Paradoxical head tilt in the setting of SO palsy may be attributed to the fixation preference for the affected eye particularly in children [3]. Our patient changed a right head tilt to a left head tilt when the unaffected right eye developed mild amblyopia. It may be related to his fixation preference with the affected left eye supported by the fundus extorsion of right eye. The left head tilt allowed his fixating left eye to be in abduction and supraduction, farthest away from the field of action of the weak SO muscle. This position of the affected eye may result in the optimal stability through a balance between compensatory counter-rolling and anticompensatory torsional saccades [5]. In addition, he also showed a right suppression on the left head tilt. This is consistent with previous reports that patients in unilateral SO palsy with paradoxical head tilt experienced alternating suppression or diplopia with a head tilt toward the affected side, whereas unstable fusion with a usual compensatory head tilt [1,2,4]. Based on the two attributable factors, our patient may have more comfortable and clearer image in the fixating left eye with a paradoxical head tilt. Therefore, the head postures in childhood SO palsy can change with altering a fixation preference.




Conflicts of Interest: None.

Funding: None.


1. Sharma AK, Kim DD, Fraser JA. “Pearls & oy-sters:” paradoxical head tilt in a congenital fourth nerve palsy. Neurology 2021;97:e320-3.
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2. Ray D, Gupta A, Sachdeva V, et al. Superior oblique palsy: epidemiology and clinical spectrum from a tertiary eye care center in South India. Asia Pac J Ophthalmol (Phila) 2014;3:158-63.
3. Khan AO. Paradoxical head tilt during fixation with the affected eye in unilateral congenital fourth nerve palsy. J AAPOS 2005;9:200-1.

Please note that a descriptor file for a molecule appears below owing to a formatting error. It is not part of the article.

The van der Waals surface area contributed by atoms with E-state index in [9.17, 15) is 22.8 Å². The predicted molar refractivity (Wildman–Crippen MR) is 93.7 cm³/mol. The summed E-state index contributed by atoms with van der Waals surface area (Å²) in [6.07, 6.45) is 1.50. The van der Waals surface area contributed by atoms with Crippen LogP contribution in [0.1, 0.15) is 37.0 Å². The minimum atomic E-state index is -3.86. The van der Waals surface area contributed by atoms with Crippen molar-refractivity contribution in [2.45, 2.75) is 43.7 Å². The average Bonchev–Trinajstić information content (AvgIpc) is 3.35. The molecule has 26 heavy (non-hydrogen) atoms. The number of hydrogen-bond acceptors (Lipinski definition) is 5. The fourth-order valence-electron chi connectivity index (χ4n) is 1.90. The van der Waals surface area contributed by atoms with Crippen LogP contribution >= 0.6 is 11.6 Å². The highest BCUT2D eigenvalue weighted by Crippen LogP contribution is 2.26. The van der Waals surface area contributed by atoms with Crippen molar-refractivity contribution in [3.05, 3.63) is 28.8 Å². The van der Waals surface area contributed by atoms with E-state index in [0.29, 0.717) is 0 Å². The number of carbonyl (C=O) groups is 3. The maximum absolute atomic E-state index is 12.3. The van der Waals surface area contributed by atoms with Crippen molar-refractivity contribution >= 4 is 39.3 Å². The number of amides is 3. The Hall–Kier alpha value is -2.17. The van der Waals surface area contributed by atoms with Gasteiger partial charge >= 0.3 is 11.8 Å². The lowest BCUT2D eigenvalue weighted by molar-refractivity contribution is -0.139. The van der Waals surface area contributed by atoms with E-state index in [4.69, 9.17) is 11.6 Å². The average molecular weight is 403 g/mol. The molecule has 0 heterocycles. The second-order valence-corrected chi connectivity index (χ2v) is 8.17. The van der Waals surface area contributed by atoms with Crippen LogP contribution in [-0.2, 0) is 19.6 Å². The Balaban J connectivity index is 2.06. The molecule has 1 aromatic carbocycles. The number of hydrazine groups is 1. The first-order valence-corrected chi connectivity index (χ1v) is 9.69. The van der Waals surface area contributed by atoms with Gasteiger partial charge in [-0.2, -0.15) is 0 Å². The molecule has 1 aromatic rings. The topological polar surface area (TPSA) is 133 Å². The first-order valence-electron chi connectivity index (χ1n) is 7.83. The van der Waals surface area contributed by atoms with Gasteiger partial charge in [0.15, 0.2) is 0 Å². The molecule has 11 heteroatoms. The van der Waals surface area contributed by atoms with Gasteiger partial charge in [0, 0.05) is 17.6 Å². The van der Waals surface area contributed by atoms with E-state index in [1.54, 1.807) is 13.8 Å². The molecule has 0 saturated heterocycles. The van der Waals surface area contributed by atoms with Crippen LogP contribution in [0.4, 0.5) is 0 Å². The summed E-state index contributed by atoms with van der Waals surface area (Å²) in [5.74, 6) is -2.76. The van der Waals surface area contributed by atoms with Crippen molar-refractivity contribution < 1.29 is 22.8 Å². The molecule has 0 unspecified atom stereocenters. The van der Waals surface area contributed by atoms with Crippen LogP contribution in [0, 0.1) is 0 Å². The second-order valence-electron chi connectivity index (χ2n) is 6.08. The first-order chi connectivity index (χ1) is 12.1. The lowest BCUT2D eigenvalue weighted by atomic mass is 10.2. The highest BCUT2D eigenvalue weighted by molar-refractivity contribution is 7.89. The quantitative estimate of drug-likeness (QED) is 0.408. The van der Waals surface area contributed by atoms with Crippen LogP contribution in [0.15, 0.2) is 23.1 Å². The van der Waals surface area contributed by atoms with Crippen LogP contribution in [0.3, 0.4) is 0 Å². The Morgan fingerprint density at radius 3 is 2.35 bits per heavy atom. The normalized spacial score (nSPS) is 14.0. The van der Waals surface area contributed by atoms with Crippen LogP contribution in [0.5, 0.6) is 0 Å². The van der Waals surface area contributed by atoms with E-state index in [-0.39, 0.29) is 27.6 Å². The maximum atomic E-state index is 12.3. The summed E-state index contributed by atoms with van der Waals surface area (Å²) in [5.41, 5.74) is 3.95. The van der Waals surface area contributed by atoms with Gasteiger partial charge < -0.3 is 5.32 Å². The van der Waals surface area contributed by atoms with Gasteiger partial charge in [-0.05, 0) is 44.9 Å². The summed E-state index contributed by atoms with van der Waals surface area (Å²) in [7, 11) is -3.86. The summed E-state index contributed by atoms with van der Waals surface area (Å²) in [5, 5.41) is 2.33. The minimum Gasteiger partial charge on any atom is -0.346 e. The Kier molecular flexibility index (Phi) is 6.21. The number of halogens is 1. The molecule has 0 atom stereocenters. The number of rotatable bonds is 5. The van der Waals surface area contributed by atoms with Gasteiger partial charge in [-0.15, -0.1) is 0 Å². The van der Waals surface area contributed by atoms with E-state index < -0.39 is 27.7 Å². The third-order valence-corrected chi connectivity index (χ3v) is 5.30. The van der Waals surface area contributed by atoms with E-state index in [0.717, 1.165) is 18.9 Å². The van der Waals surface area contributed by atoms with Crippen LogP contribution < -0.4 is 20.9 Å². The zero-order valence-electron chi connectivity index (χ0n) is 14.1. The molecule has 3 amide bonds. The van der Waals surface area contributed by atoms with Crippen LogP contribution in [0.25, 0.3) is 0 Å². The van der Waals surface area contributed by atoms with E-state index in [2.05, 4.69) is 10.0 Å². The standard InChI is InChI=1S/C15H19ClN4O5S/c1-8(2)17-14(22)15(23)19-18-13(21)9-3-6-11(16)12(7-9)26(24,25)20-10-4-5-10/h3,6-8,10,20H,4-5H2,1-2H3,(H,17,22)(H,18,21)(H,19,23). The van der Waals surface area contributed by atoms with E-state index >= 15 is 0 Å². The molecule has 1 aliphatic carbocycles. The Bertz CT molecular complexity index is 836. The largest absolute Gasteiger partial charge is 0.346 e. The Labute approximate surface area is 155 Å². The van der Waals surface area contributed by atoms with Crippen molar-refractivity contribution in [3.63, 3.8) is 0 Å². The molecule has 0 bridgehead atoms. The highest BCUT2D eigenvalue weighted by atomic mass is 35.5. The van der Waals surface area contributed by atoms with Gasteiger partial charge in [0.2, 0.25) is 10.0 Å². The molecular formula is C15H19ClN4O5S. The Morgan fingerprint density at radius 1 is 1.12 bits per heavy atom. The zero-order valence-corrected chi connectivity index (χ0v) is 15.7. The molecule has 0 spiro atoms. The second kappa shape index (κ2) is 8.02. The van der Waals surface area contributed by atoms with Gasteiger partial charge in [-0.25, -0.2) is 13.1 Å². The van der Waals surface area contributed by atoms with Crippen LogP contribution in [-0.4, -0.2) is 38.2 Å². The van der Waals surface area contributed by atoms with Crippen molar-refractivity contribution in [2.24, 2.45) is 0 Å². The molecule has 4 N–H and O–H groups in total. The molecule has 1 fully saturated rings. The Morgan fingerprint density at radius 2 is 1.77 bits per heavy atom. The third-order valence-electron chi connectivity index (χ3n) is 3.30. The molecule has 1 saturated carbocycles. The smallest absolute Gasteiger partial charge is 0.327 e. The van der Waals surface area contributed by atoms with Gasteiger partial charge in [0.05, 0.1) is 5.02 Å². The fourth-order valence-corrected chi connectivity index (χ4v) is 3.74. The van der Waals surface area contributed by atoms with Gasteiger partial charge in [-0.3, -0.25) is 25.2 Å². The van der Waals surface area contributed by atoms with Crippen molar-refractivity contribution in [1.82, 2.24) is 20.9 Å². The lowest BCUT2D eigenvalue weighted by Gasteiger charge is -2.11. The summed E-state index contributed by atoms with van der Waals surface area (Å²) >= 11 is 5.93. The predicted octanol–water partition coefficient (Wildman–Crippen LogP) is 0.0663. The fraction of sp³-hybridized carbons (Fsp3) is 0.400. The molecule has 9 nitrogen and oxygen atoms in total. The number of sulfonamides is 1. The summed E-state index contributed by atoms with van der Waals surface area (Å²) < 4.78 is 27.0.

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4. von Noorden GK, Murray E, Wong SY. Superior oblique paralysis: a review of 270 cases. Arch Ophthalmol 1986;104:1771-6.
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5. Kushner BJ. Ocular torsion: rotations around the “WHY” axis. J AAPOS 2004;8:1-12.
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Fig. 1
Head postural changes in a child with left superior oblique (SO) palsy with altering the fixation preference. (A) Video capture image and (B) whole spine x-ray at age 3 years demonstrating a right head tilt. (C,D) Photographs taken at age 4 years, when he developed mild amblyopia in the right eye. (C) He showed a preference for tilting his head to the left. (D) Patching the left eye eliminated this head tilt. (E,F) Fundus photographs at age 4 years showing extorsion in the right eye, which suggests he prefers the left eye fixation. (G) Photograph of the patient showing a right face turn during amblyopia treatment. (H) Photograph and (I) nine-gaze photograph taken at age 5 years show that he still shows left SO palsy with a left head tilt. (J) Photograph that shows he has a normal head position a month after SO palsy surgery. The patient’s parents provided written informed consent for publication of the clinical images.